The chosen skin tone of the animal is also to be noted as it appears to be that of a white woman. Adams writes of ads appealing to white, heterosexual men as “heterosexual politics are also embedded; the assumption that woman is available as an orifice for men” (16). Society not only enforces the ideal that man must be attracted to woman and vice versa but also that white colonialism must be favored to support that “casting individuals as animalized humans is usually influenced by race, sex, and class…because the race hierarchy is inscribed so strongly in Western culture, a white pig was needed, so that the degradation being represented could be as strongly represented as possible” (Adams 15,17). Not only are women and non-human animals being consumed, but also people of color as the white human male works to gain control over the objectification of vulnerable communities.
Author’s Selection: Wrap it Up
Pictured is the advertisement for a bakery corporation’s product, wraps. On one side we have a cow standing with a feminine pose holding its tail with facial features of long lashes, juicy red lips, and purple eyeshadow, all sealed with a wink. On the other side we have a pig also with feminine facial features of rosy cheeks, long lashes, and arched eyebrows while standing in a pose that draws explicit attention to its voluptuous rump. Both animals feminized, sexualized, and draped in a food product made to sell to an audience. This is not an accident but instead anthropornography as non-human animals are depicted as sexualized women, promiscuous and in need of sex calling for men to consume them as if they are in desire to be exploited and violated (Kemmerer 2016). The wrap literally wrapped around them as if tempting for the consumer to take it off and expose the body as if consumption of their product gets you closer to pleasure. The use of non-human animals as a “model” feminizes animals to show that both non-human animals and women are being consumed and oppressed due to male societal dominance.
These are only a select few examples of the many efforts to justify exploitation of women and consumption of non-human animals through sexualization, feminization, and animalization practices in the food marketing industry all with the desire to objectify. Adams describes objectification in the sexual politics of meat to permit an oppressor to view another being as an object which then turns into violation through object-like treatment, fragmentation, brutal dismemberment, and finally consumption (13). Animals are viewed as objects, their life taken away for the human palate. Women are perceived as objects meant to be used in ways that satisfy men. The overlap in cultural images justifies that masculine power is the backbone of society’s structure and in feminizing non-human animals, we justify that meat consumption is just as sexy and valuable as women subjugation.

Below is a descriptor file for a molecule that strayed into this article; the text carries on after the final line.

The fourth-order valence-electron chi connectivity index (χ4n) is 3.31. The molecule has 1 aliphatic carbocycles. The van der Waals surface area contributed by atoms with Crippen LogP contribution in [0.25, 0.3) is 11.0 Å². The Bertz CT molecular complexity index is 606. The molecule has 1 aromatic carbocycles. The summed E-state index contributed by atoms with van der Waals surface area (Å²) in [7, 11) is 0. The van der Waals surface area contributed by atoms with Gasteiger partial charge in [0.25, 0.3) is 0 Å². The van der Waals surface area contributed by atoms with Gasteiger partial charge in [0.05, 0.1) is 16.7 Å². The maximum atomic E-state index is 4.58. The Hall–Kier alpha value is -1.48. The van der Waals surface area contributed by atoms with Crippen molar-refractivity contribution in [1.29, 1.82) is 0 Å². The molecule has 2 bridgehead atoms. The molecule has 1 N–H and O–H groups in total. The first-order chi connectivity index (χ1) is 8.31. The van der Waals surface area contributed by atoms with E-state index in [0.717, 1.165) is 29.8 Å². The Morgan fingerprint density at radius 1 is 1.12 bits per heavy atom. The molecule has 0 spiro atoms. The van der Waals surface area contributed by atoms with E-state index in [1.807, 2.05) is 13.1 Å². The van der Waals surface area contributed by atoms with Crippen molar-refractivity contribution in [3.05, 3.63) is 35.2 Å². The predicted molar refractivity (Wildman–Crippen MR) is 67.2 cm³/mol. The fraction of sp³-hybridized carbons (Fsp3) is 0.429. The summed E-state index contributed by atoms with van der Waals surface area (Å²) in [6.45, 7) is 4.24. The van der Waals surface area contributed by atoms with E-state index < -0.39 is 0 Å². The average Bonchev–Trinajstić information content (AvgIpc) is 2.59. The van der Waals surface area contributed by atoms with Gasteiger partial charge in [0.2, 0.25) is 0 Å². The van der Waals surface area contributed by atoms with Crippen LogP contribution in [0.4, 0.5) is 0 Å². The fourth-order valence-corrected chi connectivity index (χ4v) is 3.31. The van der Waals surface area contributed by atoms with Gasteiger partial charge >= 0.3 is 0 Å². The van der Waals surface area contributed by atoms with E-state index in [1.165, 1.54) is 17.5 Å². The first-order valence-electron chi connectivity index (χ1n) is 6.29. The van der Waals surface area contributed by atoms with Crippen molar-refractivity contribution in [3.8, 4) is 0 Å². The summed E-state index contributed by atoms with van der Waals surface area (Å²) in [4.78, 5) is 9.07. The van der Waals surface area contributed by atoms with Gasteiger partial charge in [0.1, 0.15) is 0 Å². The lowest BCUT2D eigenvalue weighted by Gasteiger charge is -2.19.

As each of the images above present, white male privilege is at the center of each message and although solutions to improve societal outlook are possible, “people don’t want to give up their privilege; after all inequality is tasty” (Adams 21).
Adams, Carol J. “Examples of the Sexual Politics of Meat.” Carol J. Adams, 2018, https://caroljadams.com/examples-of-spom/.
Kemmerer, Lisa. “The Pornography of Meat by Carol Adams.” Philosophy Now, 2006, https://philosophynow.org/issues/56/The_Pornography_of_Meat_by_Carol_Adams.
Potts, Annie, and Carol J. Adams. “The Politics of Carol J. Adams.” Antennae, no. 14, 2010, pp. 12–24., https://static1.squarespace.com/static/54792ff7e4b0674c74cb719d/t/55dc8dace4b0ad76d7277cb7/1440517548517/ANTENNAE+ISSUE+14.pdf. Accessed 5 Mar. 2023.